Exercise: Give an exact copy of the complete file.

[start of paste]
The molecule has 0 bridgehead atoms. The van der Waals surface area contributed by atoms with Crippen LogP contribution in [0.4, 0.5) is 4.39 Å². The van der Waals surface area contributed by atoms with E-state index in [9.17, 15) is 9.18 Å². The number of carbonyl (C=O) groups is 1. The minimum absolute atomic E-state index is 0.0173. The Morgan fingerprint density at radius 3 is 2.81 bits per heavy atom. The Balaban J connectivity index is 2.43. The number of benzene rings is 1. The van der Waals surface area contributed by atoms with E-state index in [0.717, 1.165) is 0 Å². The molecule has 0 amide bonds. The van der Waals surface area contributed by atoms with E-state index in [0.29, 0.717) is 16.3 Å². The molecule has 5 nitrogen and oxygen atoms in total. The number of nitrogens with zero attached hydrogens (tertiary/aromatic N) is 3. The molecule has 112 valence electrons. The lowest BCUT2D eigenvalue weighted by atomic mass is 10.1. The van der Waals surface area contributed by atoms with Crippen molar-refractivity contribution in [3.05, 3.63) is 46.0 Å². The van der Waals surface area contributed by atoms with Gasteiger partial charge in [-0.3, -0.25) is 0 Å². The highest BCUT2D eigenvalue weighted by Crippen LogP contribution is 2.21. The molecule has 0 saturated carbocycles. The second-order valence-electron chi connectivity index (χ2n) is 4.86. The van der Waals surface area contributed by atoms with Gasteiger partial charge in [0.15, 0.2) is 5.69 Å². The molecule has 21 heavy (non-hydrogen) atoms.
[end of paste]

The molecule has 0 bridgehead atoms. The van der Waals surface area contributed by atoms with Crippen LogP contribution in [0.4, 0.5) is 4.39 Å². The van der Waals surface area contributed by atoms with E-state index in [9.17, 15) is 9.18 Å². The number of carbonyl (C=O) groups is 1. The minimum absolute atomic E-state index is 0.0173. The Morgan fingerprint density at radius 3 is 2.81 bits per heavy atom. The Balaban J connectivity index is 2.43. The number of benzene rings is 1. The van der Waals surface area contributed by atoms with E-state index in [0.717, 1.165) is 0 Å². The molecule has 0 amide bonds. The van der Waals surface area contributed by atoms with E-state index in [0.29, 0.717) is 16.3 Å². The molecule has 5 nitrogen and oxygen atoms in total. The number of nitrogens with zero attached hydrogens (tertiary/aromatic N) is 3. The molecule has 112 valence electrons. The lowest BCUT2D eigenvalue weighted by atomic mass is 10.1. The van der Waals surface area contributed by atoms with Crippen molar-refractivity contribution in [3.05, 3.63) is 46.0 Å². The van der Waals surface area contributed by atoms with Gasteiger partial charge in [-0.3, -0.25) is 0 Å². The highest BCUT2D eigenvalue weighted by Crippen LogP contribution is 2.21. The molecule has 0 saturated carbocycles. The second-order valence-electron chi connectivity index (χ2n) is 4.86. The van der Waals surface area contributed by atoms with Gasteiger partial charge in [0.15, 0.2) is 5.69 Å². The molecule has 21 heavy (non-hydrogen) atoms.